Energy Star has developed a program for energy-efficient homes. The Energy Star program for Homes, built to meet energy efficient requirements, was developed specifically for the U.S. market. Homes that are built meeting Energy Star standards are at least 15 percent more energy efficient than the 2009 Energy (efficiency) code (IECC). As well as attaining energy efficiency, the Energy Star for homes program seeks to improve comfort and indoor air quality.
A home, that meets Energy Star requirements, has building components that are superior to those found in typical homes. More energy efficient insulation and windows is installed than typical. Heating, ventilating, and air-conditioning systems are more energy efficient than one normally sees. Drafts and air leakage are greatly reduced from what is seen in typical construction. Other features in a home that are upgraded, for the sake of energy efficiency and comfort, include lighting, kitchen appliances, roof and siding color, and attic ventilation.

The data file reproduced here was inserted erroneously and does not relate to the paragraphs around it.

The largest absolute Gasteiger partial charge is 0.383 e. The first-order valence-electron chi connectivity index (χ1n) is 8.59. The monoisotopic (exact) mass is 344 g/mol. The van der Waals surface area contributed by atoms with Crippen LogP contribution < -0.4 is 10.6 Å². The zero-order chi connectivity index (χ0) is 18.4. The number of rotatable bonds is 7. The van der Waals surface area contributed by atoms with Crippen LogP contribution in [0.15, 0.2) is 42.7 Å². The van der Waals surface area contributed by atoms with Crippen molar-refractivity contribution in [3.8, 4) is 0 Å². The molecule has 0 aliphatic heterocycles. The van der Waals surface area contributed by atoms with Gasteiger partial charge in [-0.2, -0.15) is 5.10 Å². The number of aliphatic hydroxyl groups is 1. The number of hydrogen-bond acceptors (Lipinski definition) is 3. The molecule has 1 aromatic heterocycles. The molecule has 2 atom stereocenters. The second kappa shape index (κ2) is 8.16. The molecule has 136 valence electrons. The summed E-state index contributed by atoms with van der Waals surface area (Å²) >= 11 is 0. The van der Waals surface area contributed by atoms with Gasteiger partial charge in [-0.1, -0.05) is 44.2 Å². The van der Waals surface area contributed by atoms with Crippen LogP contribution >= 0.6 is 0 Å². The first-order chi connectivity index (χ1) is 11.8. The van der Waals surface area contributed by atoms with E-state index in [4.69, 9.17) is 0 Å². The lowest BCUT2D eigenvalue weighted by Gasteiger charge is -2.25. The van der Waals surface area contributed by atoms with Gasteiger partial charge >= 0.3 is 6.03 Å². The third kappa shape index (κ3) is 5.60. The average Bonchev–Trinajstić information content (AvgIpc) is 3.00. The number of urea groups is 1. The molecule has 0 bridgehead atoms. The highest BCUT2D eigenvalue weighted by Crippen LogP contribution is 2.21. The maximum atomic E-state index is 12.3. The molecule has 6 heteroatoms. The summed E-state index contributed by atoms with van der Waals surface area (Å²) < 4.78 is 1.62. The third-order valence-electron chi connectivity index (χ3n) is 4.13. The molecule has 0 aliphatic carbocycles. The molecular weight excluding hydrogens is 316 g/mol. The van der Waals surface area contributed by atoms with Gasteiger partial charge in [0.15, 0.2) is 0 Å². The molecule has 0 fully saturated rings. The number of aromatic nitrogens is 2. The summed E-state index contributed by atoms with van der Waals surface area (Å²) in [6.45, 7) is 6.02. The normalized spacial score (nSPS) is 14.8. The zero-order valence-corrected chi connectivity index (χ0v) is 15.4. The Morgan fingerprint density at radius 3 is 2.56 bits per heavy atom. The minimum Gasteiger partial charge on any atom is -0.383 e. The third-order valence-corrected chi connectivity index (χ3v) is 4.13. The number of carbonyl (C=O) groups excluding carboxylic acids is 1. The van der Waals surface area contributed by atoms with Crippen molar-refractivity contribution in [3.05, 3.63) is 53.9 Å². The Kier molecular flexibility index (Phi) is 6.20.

The Energy Star program has minimum requirements for all of the building components listed above. These minimum requirements vary throughout the country in order to match the differing climatic conditions in our large country. Our various climates present different types of needs to keep homes warm or cool.
Homes built to the standards of the Energy Star program typically save occupants 20 percent on their energy bill, resulting in enormous savings. Comfort is provided with consistent temperatures across rooms and in all parts of the house. Indoor air quality is enhanced by the reduction of dust, pollen, and excessive humidity.
The Energy Star Home program is extremely popular with the public. Homebuilders have met their customers’ demands for Energy Star certified homes. Many homebuilders build to Energy Star standards entirely and no longer build conventional homes. According to the EPA, nationally, 25 percent of all new homes built in 2010 were built in accordance with the Energy Star program requirements. In Colorado, 45 percent of all new homes in 2010 were built to the Energy Star standard and were certified.
In coming years, the Energy Star program requirements will continue to rise. A larger portion of the public will learn about the program and many consumers will purchase Energy Star homes. Each of these consumers will have homes that are more energy-efficient, comfortable, and have much better indoor air quality.